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The Conscious CEO - The New Face of Leadership
What makes a Chief Executive Officer (CEO) stand out as a true leader, one who has charisma, who is decisive yet takes into account all points of view, who forges incredibly strong and long lasting strategic visions and systems?
Developing Conscious Culture
A truly conscious organisation is one where the CEO chooses to embrace a culture of consciousness and aims to operate consciously across the broad spectrum of the business concerns – from strategic planning, to recruiting, to operating systems and processes, to developing the vision that guides the organisation.
This article describes five practices that a conscious CEO can implement to create a balanced integration of organizational vision, strategic and operational realities by encouraging and nurturing higher levels of conscious behaviour and attitude among staff and stakeholders.
1. Describe Your Desired Culture.
This is not a group effort, rather an understanding by you of what you wish to create, consciously. As a CEO, first and foremost you must recognize and acknowledge what the culture is like now.
Why is it the way it is and how you have allowed it to be that way?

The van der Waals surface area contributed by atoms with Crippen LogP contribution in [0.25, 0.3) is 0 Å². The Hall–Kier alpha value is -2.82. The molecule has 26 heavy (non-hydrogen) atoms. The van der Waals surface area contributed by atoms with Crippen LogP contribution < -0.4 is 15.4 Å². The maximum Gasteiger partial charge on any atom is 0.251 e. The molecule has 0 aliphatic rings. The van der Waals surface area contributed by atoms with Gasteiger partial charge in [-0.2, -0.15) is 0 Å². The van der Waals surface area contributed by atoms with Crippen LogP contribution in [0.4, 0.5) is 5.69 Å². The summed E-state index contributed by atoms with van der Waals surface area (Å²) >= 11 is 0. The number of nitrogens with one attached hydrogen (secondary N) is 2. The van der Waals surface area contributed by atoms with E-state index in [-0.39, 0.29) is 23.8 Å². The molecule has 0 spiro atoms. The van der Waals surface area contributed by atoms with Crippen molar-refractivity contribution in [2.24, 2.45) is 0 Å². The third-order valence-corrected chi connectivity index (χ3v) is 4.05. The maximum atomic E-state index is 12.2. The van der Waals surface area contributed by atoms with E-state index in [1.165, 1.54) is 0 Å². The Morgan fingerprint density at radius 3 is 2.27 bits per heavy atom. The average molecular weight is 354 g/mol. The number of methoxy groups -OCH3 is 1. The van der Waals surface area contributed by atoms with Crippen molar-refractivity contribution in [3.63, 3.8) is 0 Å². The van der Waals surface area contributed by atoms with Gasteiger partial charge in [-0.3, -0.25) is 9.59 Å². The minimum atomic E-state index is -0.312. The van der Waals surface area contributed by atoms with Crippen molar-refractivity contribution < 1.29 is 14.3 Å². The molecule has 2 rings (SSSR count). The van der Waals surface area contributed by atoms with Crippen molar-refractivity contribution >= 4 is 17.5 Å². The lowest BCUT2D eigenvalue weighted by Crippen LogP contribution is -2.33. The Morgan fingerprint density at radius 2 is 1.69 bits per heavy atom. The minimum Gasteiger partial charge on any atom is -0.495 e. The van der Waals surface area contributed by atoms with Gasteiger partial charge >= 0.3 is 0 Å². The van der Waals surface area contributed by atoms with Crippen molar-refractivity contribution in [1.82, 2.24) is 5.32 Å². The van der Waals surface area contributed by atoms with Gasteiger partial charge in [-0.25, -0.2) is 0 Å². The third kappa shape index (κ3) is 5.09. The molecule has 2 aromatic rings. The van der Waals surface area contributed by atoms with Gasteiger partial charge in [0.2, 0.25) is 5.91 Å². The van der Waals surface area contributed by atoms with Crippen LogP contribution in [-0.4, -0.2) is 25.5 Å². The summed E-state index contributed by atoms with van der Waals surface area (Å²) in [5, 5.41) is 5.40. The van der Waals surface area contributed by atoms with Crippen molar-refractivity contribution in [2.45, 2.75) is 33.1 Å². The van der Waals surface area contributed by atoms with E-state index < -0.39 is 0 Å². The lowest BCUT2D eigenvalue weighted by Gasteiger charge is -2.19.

What impact is it having on your business performance?
What is driving it to be that way?
What is it going to take for it to change?
Next, you need to be able to describe what kind of culture you want, and how does this connect to your business strategy and vision.
In describing the culture you wish to create, there are five key areas that you should consider that will facilitate a deeper understanding of this culture
Vision, values and strategy: Take your organisation's Vision statement, and ask yourself,
What is the conscious culture I wish to create that will drive the Vision of the organisation?
What is the culture I wish to create that is in keeping with my values, and what I perceive to be the most expansive for my organisation?
Be aware of the strategic direction of your organisation, and again ask yourself the question","What is the culture I wish to create that will drive the strategic plan of the organisation"
Accountability and Transparency: Ask yourself
What messages do I want to put out regarding accountability and transparency?
What disclosure will I provide regarding processes, procedures and assumptions?
What am I willing to commit to?
We have found many instances where leadership has not held staff to account for clear performance outcomes, and standards are variable due to lack of individual accountability.
Internal Relationships: Often sadly lacking in many organisations, what is the culture around internal relationships that you wish to create? Is it about silos, team work, do you want staff to treat other staff as if they were customers?
External Relationships: What type of relationships do you wish to facilitate with external parties?
Creative Edge and Innovation: How much innovation do you wish your staff to show? How important is being at the creative edge to you and the organisation? We have worked with organisations where staff have taken a fixed point of view on how the world is in relation to customers, competitors and their job and therefore cannot see anything that does not fit these fixed points of view. They don't seem to connect the idea and the notion of innovation with their responsibilities and position.